0
    0
  • p. 419) suggested the division of the small speculum of a Cassegrain telescope and the production of double image by micrometric rotation of the semispecula in the plane passing through their axis.

    0
    0
  • Before it was a marvellous mirror erected on a many-storeyed pedestal (described in detail); in this speculum he could discern everything that went on throughout his dominions, and detect conspiracies.

    0
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  • diameter, his 4-foot speculum ("the 40-foot telescope") having been little used by him (see discussion between Sir J.

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  • His speculum metal is composed of four atoms of copper (126.4 parts) and one of tin (58.9 parts), a brilliant alloy, which resists tarnish better than any other compound tried.

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  • Chiefly owing to the brittleness of this material, Lord Rosse's first larger specula were composed of a number of thin plates of speculum metal (sixteen for a 3-foot mirror) soldered on the back of a strong but light framework made of a peculiar kind of brass (2.75 of copper to 1 of zinc), which has the same expansion as his speculum metal.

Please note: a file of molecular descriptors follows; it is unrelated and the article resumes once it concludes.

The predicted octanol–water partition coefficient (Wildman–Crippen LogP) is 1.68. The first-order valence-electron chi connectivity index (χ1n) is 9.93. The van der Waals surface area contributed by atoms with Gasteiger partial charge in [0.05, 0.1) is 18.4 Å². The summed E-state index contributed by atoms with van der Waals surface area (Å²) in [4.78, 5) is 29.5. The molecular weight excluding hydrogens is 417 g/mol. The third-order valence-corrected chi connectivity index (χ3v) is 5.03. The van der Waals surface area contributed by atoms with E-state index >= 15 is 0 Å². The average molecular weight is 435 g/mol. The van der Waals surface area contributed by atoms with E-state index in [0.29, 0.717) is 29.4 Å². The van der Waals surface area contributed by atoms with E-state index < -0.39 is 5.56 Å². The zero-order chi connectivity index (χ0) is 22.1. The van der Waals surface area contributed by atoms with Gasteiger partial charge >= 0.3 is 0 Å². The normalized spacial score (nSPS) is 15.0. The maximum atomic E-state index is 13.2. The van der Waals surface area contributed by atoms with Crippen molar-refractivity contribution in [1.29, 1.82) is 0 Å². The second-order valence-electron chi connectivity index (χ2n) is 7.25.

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  • In Brewster's Edinburgh Journal of Science for 1828 he described his machine for polishing the speculum, which in all essential points remained unaltered afterwards.

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    0
  • It imitates the motions made in polishing a speculum by hand by giving both a rectilinear and a lateral motion to the polisher, while the speculum revolves slowly; by shifting two eccentric pins the course of the polisher can be varied at will from a straight line to an ellipse of very small eccentricity, and a true parabolic figure can thus be obtained.

    0
    0
  • The speculum lies face upwards in a shallow bath of water (to preserve a uniform temperature), and the polisher fits loosely in a ring, so that the rotation of the speculum makes it revolve also, but more slowly.

    0
    0
  • In September 1839 a 3-foot speculum was finished and mounted on an altazimuth stand similar to Herschel's; but, though the definition of the images was good (except that the diffraction at the joints of the speculum caused minute rays in the case of a very bright star), and its peculiar skeleton form allowed the speculum to follow atmospheric changes of temperature very quickly, Lord Rosse decided to cast a solid 3-foot speculum.

    0
    0
  • By forming the bottom of the mould of hoop iron placed on edge and closely packed, and the sides of sand, while the top was left open, Lord Rosse overcame this difficulty, and the hoop iron had the further advantage of allowing the gas developed during the cooling to escape, thus preventing the speculum from being full of pores and cavities.

    0
    0
  • This invention secured the success of the casting of a solid 3-foot speculum in 1840, and encouraged Lord Rosse to make a speculum of 6 ft.